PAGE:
Most of the houses and apartments in the industrialized world are products of the fossil fuel age, built with the expectation of a boundless supply of cheap energy for heating, cooling, and transportation. That’s all coming to an end now, so thoughtful men and women are planning for a new paradigm about the way we we design our living spaces.

  • They will be smaller
  • They will be closer together
  • They will be oriented toward the sun rather than toward the street
  • They will be designed to be naturally warm in the winter and cool in the summer
  • They will be part of communities built around shared solar rights, shared security, and an interdependent local economy.

So what will become of the McMansions that represent so much wealth in our modern economies? There’s a real challenge, isn’t it? As built, most modern large homes are dinosaurs, too large and poorly designed to maintain in the post-petroleum world by anyone but the wealthiest of the wealthy. We tell ourselves that we are ingenious; this will be our chance to prove it. Those of us who own large homes will pursue several different strategies to make our homes livable after cheap energy is gone:

  • We will add lots of new insulation to them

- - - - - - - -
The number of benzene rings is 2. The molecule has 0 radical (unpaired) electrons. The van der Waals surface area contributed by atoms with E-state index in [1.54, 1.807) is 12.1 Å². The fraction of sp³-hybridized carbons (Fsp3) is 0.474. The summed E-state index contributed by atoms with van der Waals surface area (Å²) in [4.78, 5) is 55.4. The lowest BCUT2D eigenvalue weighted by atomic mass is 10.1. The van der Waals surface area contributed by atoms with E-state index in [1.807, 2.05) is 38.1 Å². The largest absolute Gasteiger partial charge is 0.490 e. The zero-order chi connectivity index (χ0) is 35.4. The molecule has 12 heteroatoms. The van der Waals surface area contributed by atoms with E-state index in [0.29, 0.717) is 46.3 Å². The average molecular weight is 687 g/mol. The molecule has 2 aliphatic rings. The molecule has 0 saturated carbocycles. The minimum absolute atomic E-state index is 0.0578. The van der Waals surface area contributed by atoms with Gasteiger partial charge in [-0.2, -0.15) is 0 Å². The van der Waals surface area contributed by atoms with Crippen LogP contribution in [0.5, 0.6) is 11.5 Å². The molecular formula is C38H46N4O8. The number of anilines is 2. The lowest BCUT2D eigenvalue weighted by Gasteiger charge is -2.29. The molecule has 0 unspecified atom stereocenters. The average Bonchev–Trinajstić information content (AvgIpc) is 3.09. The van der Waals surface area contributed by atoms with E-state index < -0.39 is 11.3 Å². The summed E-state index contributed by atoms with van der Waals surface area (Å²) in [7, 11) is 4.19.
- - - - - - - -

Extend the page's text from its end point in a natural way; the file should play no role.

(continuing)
• We will fit them with interval metering to shift our use of power from times when it is most expensive to times when it costs less
  • We will live in parts of them and abandon the rest of them to storage
  • We will invite others to live with us in them to share expenses
  • We will retrofit them with root cellars and other climate-appropriate amenities to maximize food storage options
  • We will use a variety of tricks and tools to shade glass from the summer sun and open glass to the winter sun.
  • We will block off west-facing and some east-facing glass
  • We will add insulating shutters around windows to minimize heat loss
  • We will abandon some houses entirely, cannibalizing their parts to build smaller, more efficient houses on the same lot
  • We will do other things Lee and Amanda aren’t smart enough to anticipate, because Lee and Amanda aren’t as smart as you are about your house.

Do you sense a continuing theme here? The very first thing you must do to design effective shelter (at least in the northern hemisphere) is to know where South is.